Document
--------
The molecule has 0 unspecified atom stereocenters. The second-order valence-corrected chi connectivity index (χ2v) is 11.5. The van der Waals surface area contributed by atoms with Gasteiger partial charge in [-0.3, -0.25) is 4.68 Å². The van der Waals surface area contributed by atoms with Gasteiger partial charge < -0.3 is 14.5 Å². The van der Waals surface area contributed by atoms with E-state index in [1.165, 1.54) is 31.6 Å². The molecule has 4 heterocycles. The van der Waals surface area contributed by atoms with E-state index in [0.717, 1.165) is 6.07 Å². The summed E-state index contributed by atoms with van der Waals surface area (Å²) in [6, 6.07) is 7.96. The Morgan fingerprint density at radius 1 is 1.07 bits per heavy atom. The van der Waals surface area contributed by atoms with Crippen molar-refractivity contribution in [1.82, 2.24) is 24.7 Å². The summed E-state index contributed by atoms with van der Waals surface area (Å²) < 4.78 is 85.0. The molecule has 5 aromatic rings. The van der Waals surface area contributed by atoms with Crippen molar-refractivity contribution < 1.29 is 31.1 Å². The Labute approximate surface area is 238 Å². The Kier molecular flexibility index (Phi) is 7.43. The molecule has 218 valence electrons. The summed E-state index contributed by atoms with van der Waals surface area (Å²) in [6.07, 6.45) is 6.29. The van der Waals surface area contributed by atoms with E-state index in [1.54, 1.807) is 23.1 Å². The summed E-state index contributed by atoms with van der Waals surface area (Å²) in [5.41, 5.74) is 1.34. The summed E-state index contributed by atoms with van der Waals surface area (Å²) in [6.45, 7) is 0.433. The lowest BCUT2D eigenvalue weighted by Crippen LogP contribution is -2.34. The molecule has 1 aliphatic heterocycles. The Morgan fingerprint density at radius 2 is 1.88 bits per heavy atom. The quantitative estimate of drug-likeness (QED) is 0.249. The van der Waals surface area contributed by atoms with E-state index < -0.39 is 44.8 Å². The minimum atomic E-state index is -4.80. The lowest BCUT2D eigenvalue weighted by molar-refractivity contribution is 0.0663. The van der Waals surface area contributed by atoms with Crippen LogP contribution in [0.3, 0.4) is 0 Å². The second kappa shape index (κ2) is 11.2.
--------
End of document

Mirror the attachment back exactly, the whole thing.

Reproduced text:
The molecule has 0 unspecified atom stereocenters. The second-order valence-corrected chi connectivity index (χ2v) is 11.5. The van der Waals surface area contributed by atoms with Gasteiger partial charge in [-0.3, -0.25) is 4.68 Å². The van der Waals surface area contributed by atoms with Gasteiger partial charge < -0.3 is 14.5 Å². The van der Waals surface area contributed by atoms with E-state index in [1.165, 1.54) is 31.6 Å². The molecule has 4 heterocycles. The van der Waals surface area contributed by atoms with E-state index in [0.717, 1.165) is 6.07 Å². The summed E-state index contributed by atoms with van der Waals surface area (Å²) in [6, 6.07) is 7.96. The Morgan fingerprint density at radius 1 is 1.07 bits per heavy atom. The van der Waals surface area contributed by atoms with Crippen molar-refractivity contribution in [1.82, 2.24) is 24.7 Å². The summed E-state index contributed by atoms with van der Waals surface area (Å²) < 4.78 is 85.0. The molecule has 5 aromatic rings. The van der Waals surface area contributed by atoms with Crippen molar-refractivity contribution < 1.29 is 31.1 Å². The Labute approximate surface area is 238 Å². The Kier molecular flexibility index (Phi) is 7.43. The molecule has 218 valence electrons. The summed E-state index contributed by atoms with van der Waals surface area (Å²) in [6.07, 6.45) is 6.29. The van der Waals surface area contributed by atoms with E-state index in [1.54, 1.807) is 23.1 Å². The summed E-state index contributed by atoms with van der Waals surface area (Å²) in [5.41, 5.74) is 1.34. The summed E-state index contributed by atoms with van der Waals surface area (Å²) in [6.45, 7) is 0.433. The lowest BCUT2D eigenvalue weighted by Crippen LogP contribution is -2.34. The molecule has 1 aliphatic heterocycles. The Morgan fingerprint density at radius 2 is 1.88 bits per heavy atom. The quantitative estimate of drug-likeness (QED) is 0.249. The van der Waals surface area contributed by atoms with E-state index < -0.39 is 44.8 Å². The minimum atomic E-state index is -4.80. The lowest BCUT2D eigenvalue weighted by molar-refractivity contribution is 0.0663. The van der Waals surface area contributed by atoms with Crippen LogP contribution in [0.3, 0.4) is 0 Å². The second kappa shape index (κ2) is 11.2.